Making Space:Sensing Place

In October 2009, along with artist Thurle Wright, I was awarded a Making Space:Sensing Place Fellowship; part of the HAT: Here and There International Exchange Programme, managed by A Fine Line:Cultural Practice. The Fellowship includes residencies with Britto Arts in Dhaka, Bangladesh, with Arts Reverie in Ahmedabad, Gujarat, with The V&A Museum of Childhood, Bethnal Green, London and with The Harley Gallery, Nottinghamshire. Working and collaborating with artists and craftspeople from the UK, Bangladesh and India, responding to the collections and spaces we encounter and sharing these experiences through a touring exhibition and educational workshops.

This blog, which is still developing and being added to, is a record of my experiences during the MS:SP Fellowship. Steven Follen.

Sunday, 28 February 2010

Ahmedabad City Museum

Ahmedabad City Museum is situated on the bank of the Subarmati River in the City of Ahmedabad, Gujarat. It is located across the road from the National Institute of Design and close to the Tagore Memorial Hall.
The building was designed by Corbusier in 1954. It is built around a central courtyard, similar to the design of the Havelis - the traditional buildings in the pols of the old city.
Built from brick and concrete the main gallery is accessed along a ramp from within the courtyard. To access the courtyard you must walk in under the raised building.


The internal spaces are dark and have little views to the outside and surrounding spaces. The building has a feel of being slightly fortified and inward looking.

The collection illustrates and celebrates the cities history and cultural heritage. As well as housing an historic collection of beautifully drawn maps of the city, architectural details, carvings, furniture and paintings, the museum displays examples of the metal, textile, paper and woodcrafts as well as the artefacts associated with the festivals and religons of the region.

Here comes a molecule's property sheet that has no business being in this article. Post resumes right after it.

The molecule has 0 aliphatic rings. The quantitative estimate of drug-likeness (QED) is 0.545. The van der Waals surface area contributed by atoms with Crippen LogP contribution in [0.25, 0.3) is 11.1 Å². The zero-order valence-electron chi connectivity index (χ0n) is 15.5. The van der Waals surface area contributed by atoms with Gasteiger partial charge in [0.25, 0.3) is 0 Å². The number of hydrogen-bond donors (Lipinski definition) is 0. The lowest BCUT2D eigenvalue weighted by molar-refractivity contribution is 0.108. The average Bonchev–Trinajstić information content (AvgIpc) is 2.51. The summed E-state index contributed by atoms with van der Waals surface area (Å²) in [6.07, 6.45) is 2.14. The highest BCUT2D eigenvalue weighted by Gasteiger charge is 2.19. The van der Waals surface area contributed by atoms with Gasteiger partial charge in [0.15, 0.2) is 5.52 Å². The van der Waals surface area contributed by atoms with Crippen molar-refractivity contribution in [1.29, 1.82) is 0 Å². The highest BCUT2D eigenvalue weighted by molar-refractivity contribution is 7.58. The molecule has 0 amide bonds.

Carved map of the old city.
As well as beautifully drawn and proportioned maps there are some wonderful line drawings, portraits of men from the different tribal groups within Gujarat.
Painted plaster details. The vivid colours were echoed in the painted paper manuscripts and religious hangings.

Block printed and appliqué textiles.
The clarity of the design and line caught my eye.
I liked the blocking of the patterns, the repeat and the limited range of colours.
'Paper cuts'; intricate religious images cut from sheets of paper with increadibly fine detail, along with stencils.
More paper in the form of a 5m high 3D model of the tomb of Hussain of Karabala, used for processions during the Muslim Festival of Muharram.
I was drawn to the graphic imagery of the Mata ni Pachedi - textile temple hangings produced by the once nomadic Waghari community. Intricate drawings on fabric which tell the story of the 'Mata' or mother-godess and were used form or to hang behind the focal point of a 'makeshift' shrine.
Snakes and Ladders!
Manuscripts with minature paintings of religious subjects.
Ahmedabad was a center of resistance to the British rule of India and to the Raj. Gandhi established his Ashram on the outskirts of Ahmedabad and it was here that he held meetings and planned his campaign of non violent resistance to the British. The museum houses objects and printed material related to the Indian struggle for independence.
A cast, fabricated and raised brass Dowry Chest approximately 1metre 10cm High. These were given as gifts at a couple wedding and used to store jewellery and clothes.
Ahmedabad is famous for its metalwork and large water vessels.
A carved sacred cow and a Lingam and Yoni used for worship and veneration in Hindu temples.
There were examples of the bench seats with flip over backs
and some interesting coat hooks which once furnished homes in the city.
The building also houses the Kite Museum.
The courtyard contains sculpture and an example of a 'Chabutro': a bird feeder.
At the entrance to the museum the guards stool made re-use of a cycle tyre.
An Ambassador car, now an increasingly rare sight on Indian roads, stood outside the museum.